•  FCT authorities not up to task, say residents 
  • We’ve waste to wealth policy in place –AMAC

 JOSEPHINE ELLA-EJEH, ABUJA 

Uba Group

More than two decades after the seat of power moved from Lagos to Abuja, Nigeria’s Federal Capital Territory, the dream of having a capital city that is in tandem with major cities across the globe, is still a mirage.

The founding fathers of the FCT had conceptualised a modern city with all its comforts – in terms of social amenities, infrastructural development, and cleanliness, among others.

Particularly, it would, however, seem that waste management has remained an “insurmountable” challenge for the FCT. This is especially so in the satellite towns of the city, which accommodate a larger population of those dwelling in the territory.

Checks by The Point revealed overflowing heaps of garbage and refuse concealed in polythene bags lying unattended, by the roadside, road pavements, or flower beds in these parts of the FCT. These are very common sights in Karu, Nyanya, Jikwoyi, Kubwa, Dutse and Bwari, among others.

Observers say, though past administrations in the FCT had made efforts to rid the territory of this menace, no tangible, sustained results have been achieved. Rather, it seems the city is drifting faster into filth.

The Abuja Environmental Protection Board has over the years concentrated its efforts on the city centre. But some parts of the highbrow areas like Wuse, Maitama, Utako, Jabi, Gwarimpa and Asokoro are not left out in the spectre of filth.

Some residents of the city are of the opinion that the relevant authorities, saddled with the task of keeping the city clean, are not doing enough. Others too think the problem is largely due to the lack of enforcement of existing environmental rules by the government.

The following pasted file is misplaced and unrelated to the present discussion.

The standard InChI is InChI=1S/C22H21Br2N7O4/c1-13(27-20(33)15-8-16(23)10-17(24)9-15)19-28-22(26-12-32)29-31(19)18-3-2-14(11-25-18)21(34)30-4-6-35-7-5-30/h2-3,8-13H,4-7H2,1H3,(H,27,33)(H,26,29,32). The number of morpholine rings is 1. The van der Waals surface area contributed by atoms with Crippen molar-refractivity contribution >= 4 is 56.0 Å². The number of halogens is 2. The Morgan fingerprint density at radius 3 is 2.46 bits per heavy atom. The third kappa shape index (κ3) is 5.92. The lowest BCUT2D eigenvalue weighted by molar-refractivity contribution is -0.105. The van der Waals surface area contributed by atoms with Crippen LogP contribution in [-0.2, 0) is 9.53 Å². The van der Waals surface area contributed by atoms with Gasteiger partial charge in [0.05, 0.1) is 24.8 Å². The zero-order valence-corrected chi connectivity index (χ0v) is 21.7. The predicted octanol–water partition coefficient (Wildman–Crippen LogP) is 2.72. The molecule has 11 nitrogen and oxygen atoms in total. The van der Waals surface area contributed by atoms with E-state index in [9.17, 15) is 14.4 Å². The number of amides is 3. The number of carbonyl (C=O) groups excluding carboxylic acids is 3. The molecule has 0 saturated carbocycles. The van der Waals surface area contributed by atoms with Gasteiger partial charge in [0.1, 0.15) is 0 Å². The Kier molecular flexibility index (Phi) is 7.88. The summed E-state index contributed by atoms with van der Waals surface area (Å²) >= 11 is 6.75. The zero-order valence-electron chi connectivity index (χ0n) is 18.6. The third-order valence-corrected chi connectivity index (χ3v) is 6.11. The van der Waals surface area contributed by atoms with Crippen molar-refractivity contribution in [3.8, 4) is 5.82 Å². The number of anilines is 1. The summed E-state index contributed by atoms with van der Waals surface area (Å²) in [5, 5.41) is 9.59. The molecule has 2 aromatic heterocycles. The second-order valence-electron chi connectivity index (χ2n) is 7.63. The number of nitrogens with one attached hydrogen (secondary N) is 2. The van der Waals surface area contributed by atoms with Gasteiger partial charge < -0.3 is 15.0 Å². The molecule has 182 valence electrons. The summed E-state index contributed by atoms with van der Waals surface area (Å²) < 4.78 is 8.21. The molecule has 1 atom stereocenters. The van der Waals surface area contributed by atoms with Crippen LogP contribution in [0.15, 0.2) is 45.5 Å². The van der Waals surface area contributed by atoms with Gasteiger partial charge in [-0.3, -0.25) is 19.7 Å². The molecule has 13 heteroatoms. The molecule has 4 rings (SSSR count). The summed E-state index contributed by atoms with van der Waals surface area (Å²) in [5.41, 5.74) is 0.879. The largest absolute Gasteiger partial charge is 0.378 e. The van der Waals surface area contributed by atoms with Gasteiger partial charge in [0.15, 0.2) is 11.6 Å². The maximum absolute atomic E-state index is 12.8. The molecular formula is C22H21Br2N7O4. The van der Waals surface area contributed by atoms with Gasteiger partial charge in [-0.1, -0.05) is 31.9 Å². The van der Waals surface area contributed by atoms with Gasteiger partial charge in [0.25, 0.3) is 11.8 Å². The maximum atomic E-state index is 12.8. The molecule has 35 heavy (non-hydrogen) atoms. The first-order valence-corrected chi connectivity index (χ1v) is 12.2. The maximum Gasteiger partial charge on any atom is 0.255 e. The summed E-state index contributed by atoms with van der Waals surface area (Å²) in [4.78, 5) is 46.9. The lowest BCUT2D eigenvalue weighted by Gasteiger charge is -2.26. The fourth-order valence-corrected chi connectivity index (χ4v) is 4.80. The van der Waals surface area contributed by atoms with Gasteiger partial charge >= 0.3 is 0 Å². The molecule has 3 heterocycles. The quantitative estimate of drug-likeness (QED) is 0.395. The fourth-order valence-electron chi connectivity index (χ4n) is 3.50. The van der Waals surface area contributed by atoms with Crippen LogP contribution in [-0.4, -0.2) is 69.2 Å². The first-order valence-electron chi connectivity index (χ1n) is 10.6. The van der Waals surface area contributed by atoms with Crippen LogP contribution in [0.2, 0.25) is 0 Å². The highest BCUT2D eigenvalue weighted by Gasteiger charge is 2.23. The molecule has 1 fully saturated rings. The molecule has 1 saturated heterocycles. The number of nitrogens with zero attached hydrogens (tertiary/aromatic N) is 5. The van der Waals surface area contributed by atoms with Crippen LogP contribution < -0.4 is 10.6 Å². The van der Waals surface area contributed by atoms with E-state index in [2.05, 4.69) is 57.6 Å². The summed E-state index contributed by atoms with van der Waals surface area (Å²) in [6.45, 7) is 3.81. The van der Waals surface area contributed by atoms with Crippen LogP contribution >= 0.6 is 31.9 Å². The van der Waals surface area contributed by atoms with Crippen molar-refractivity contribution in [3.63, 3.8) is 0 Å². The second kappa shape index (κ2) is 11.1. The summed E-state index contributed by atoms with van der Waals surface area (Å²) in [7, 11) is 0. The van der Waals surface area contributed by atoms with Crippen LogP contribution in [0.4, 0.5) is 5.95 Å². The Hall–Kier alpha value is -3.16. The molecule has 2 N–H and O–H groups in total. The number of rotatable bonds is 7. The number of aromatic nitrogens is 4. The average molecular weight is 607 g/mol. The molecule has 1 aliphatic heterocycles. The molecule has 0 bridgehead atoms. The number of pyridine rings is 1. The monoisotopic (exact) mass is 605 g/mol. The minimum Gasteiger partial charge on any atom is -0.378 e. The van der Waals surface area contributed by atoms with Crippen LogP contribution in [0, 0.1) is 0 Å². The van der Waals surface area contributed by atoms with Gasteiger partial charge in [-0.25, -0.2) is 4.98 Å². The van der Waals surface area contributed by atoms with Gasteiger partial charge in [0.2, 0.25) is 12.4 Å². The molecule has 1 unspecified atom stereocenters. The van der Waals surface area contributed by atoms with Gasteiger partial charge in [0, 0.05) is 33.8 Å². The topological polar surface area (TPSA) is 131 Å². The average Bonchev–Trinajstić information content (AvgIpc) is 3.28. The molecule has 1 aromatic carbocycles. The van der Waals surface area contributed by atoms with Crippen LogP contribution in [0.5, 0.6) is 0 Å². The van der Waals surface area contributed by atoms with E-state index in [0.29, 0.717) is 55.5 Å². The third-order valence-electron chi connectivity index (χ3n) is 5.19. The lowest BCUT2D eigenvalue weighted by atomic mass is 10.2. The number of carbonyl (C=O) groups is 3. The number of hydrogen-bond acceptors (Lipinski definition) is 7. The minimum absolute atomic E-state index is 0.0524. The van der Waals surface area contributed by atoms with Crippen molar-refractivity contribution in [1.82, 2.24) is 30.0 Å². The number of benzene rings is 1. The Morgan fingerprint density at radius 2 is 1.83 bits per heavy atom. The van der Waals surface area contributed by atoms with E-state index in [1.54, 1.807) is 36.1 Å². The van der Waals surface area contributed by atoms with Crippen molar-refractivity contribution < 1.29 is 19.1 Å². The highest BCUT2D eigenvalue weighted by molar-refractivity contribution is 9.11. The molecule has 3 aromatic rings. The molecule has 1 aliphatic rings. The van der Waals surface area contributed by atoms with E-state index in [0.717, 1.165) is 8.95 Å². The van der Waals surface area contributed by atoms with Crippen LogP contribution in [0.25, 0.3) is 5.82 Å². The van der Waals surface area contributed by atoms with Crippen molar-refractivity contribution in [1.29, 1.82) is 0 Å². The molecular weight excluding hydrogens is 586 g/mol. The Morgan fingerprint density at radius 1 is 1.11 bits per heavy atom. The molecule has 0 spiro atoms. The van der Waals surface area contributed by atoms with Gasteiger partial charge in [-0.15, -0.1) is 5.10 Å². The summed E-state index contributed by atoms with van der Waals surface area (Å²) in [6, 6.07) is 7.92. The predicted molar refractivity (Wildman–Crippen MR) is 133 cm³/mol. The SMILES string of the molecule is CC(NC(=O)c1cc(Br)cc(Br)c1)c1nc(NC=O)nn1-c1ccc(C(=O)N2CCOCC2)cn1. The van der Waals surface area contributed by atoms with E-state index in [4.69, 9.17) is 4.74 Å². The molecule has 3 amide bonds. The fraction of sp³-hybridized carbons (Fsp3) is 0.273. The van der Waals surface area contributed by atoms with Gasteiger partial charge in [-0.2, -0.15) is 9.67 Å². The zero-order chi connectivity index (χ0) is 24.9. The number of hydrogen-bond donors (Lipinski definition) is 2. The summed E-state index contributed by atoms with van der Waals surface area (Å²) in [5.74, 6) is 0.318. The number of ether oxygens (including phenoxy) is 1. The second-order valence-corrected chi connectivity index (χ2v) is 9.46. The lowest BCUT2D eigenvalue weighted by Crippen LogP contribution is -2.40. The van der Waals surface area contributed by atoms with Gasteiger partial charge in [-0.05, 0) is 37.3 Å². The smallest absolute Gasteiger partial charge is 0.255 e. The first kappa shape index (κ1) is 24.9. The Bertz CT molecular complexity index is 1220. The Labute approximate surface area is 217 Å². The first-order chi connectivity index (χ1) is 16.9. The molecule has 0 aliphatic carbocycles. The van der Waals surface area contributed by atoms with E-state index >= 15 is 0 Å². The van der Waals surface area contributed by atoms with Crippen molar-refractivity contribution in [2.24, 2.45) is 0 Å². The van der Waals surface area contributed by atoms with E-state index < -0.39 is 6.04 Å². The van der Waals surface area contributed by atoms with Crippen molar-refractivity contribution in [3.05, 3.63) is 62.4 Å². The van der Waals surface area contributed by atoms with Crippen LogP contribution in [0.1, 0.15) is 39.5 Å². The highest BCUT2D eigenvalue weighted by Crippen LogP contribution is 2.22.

RESIDENTS LAMENT

A cross-section of Abuja residents, who spoke with The Point, noted that tangible and sustained results in the fight against indiscriminate dumping of refuse could only be achieved if perpetrators are punished accordingly.

“Generally, many Nigerians have the tendency of being lawless; so what do you expect in a situation where they are allowed to do whatever they want without being punished? They will naturally go haywire. That is why you see people dumping waste at unimaginable places,” Lovelyn Ocholi, a resident of Karu, said.

According to her, “Government needs to exercise the expected political will to bring culprits to book. Everybody must be held accountable for their actions. If and when people are sanctioned, either through fine or jail terms for such unacceptable behaviour, they will learn to do the right thing and then we can have the kind of clean city we are dreaming of.”

On his part, Bulus Pam, a resident of Nyanya, said the agencies responsible for sanitising the FCT lacked the required capacity needed for the job. He said, “They say Abuja is one of the fastest growing cities in the world, yet we have refuse littering everywhere. Most of the drainages are blocked and when it rains in some areas, the roads are blocked. Take for instance, places like the Airport Junction, Jabi and Nyanya, people deliberately drop refuse to block the drainages.

“Also, if the refuse collectors don’t go round on time to collect the refuse dumped, the rain or wind will blow them into the drainages. So my conclusion is that Abuja is not a clean city because there is no active waste management agency or organisation that will manage

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